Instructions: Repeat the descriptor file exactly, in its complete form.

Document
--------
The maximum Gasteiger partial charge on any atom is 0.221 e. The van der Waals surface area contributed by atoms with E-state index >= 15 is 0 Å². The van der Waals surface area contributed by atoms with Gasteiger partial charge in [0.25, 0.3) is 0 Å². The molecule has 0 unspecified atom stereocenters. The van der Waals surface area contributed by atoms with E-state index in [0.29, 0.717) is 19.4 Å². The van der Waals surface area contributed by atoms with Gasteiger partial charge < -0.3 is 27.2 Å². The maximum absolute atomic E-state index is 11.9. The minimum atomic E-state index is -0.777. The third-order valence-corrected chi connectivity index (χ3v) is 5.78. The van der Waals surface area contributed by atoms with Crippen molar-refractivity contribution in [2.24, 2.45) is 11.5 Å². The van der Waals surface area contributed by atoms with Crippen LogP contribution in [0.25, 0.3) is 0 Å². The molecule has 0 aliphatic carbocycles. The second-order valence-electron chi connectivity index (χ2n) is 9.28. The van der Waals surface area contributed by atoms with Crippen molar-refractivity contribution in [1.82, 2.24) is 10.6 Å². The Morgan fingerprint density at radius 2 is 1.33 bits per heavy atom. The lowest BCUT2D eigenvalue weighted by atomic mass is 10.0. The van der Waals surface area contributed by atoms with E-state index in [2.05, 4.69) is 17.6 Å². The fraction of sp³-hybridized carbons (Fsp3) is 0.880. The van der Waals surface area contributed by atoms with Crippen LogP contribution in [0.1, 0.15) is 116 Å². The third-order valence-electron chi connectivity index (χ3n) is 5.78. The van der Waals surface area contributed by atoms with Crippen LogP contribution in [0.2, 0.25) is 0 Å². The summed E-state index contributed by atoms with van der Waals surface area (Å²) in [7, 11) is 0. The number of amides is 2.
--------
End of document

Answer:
The maximum Gasteiger partial charge on any atom is 0.221 e. The van der Waals surface area contributed by atoms with E-state index >= 15 is 0 Å². The van der Waals surface area contributed by atoms with Gasteiger partial charge in [0.25, 0.3) is 0 Å². The molecule has 0 unspecified atom stereocenters. The van der Waals surface area contributed by atoms with E-state index in [0.29, 0.717) is 19.4 Å². The van der Waals surface area contributed by atoms with Gasteiger partial charge < -0.3 is 27.2 Å². The maximum absolute atomic E-state index is 11.9. The minimum atomic E-state index is -0.777. The third-order valence-corrected chi connectivity index (χ3v) is 5.78. The van der Waals surface area contributed by atoms with Crippen molar-refractivity contribution in [2.24, 2.45) is 11.5 Å². The van der Waals surface area contributed by atoms with Crippen LogP contribution in [0.25, 0.3) is 0 Å². The molecule has 0 aliphatic carbocycles. The second-order valence-electron chi connectivity index (χ2n) is 9.28. The van der Waals surface area contributed by atoms with Crippen molar-refractivity contribution in [1.82, 2.24) is 10.6 Å². The Morgan fingerprint density at radius 2 is 1.33 bits per heavy atom. The lowest BCUT2D eigenvalue weighted by atomic mass is 10.0. The van der Waals surface area contributed by atoms with E-state index in [2.05, 4.69) is 17.6 Å². The fraction of sp³-hybridized carbons (Fsp3) is 0.880. The van der Waals surface area contributed by atoms with Crippen LogP contribution in [0.1, 0.15) is 116 Å². The third-order valence-electron chi connectivity index (χ3n) is 5.78. The van der Waals surface area contributed by atoms with Crippen LogP contribution in [0.2, 0.25) is 0 Å². The summed E-state index contributed by atoms with van der Waals surface area (Å²) in [7, 11) is 0. The number of amides is 2.